Many of the tracks do have an actual meaning, it’s true, at least to the man who recorded them, though “nonsense” (the words used by Bert Berns’ widow herself upon first listening to them, before spitefully sealing them in a vault someplace) would certainly be their most apt and singularly descriptive characterization. However, I decline to do my job in this case, and do you a solid in the process. If all you understand going in is that Morrison was creating something to get out of a stressful, stifling, overall unhappy situation into which he did not want to be tied any longer, then you’re closer to understanding that this music is an absolute, raw, artistic reflection of a boiling-over state of mind, and an earnest attempt to broadcast that mind state to the world.

Or, at least, broadcast it to the wife of some guy who royally (and royalty) screwed him.  Who, herself, is trying to (platonically) screw him, still. 

In 1978, while being sued for divorce by his wife, Marvin Gaye released, to generally unfavorable reviews, Here, My Dear, a double studio album half of whose proceeds his lawyer had persuaded him to release unconditionally to his wife to satisfy the terms of the divorce, and to put a drawn-out end to matter, to which Marvin had been avoiding seeking a resolution.  The entire work is about his take on that breakup, emotionally wrenching at times, and rife with the negative impact such a separation had on his life.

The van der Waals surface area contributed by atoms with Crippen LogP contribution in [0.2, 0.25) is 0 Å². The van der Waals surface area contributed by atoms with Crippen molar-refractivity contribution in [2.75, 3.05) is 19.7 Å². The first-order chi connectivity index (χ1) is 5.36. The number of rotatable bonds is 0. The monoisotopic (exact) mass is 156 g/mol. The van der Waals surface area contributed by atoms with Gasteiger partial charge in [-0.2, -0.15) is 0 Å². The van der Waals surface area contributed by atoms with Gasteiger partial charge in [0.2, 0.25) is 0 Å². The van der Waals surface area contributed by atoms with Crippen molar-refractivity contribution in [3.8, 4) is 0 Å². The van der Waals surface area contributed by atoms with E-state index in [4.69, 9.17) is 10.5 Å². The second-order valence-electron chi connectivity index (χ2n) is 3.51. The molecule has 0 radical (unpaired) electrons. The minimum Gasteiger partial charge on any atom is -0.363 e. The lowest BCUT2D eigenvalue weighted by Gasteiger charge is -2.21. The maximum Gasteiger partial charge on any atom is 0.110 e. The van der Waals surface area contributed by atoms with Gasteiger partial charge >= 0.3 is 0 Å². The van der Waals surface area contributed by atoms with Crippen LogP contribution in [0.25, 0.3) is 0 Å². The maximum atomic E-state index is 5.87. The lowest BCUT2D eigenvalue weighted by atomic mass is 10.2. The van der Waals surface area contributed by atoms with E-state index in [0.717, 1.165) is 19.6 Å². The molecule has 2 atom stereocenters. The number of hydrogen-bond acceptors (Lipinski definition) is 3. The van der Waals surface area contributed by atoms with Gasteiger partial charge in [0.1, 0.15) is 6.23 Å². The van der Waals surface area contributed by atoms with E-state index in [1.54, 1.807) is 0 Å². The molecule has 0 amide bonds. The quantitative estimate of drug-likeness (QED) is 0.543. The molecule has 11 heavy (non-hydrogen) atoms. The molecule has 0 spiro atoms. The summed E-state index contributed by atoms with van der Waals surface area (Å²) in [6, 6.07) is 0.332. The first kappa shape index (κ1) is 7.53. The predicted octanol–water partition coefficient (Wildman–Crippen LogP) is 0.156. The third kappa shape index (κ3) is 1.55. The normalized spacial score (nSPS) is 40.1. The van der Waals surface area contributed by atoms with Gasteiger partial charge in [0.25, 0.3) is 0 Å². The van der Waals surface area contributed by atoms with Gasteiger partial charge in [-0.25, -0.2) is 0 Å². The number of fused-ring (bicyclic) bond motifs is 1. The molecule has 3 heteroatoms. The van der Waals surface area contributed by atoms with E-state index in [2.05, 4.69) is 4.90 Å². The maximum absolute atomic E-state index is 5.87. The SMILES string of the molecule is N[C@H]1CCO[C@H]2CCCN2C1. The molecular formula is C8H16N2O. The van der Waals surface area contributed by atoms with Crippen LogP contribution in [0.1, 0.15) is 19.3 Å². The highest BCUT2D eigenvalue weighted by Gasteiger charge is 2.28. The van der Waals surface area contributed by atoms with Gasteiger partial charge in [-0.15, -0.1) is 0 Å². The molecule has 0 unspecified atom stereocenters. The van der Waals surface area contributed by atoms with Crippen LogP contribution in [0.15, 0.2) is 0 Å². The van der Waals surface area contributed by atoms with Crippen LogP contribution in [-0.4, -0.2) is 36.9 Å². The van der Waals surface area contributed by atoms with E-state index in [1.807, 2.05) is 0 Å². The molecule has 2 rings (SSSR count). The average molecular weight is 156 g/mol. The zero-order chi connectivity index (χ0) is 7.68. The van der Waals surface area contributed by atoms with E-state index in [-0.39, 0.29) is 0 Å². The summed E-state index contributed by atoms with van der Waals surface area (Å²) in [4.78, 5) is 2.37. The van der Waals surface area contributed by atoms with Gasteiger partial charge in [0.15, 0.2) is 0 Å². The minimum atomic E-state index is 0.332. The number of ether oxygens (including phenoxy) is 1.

But that concerted effort has nothing on what Van Morrison sat down to pull off in New York City in 1968.  And did.  It’s rebel music at some of its finest. 

MC5, Twisted Sister, the Dead Kennedys, The Exploited or nearly any punk band birthed not long after the Ramones first took the stage in their leather jackets and unpolished fervor at CBGB’s in 1974 to “give rock and roll a kick in the ass,”—their message is clear: We are who we are, we want to be who we are, we see what’s going on and we’re not going to stand to be treated this way anymore.

Morrison’s message was a lot more subtle, cryptic.  But the gist of it was the same.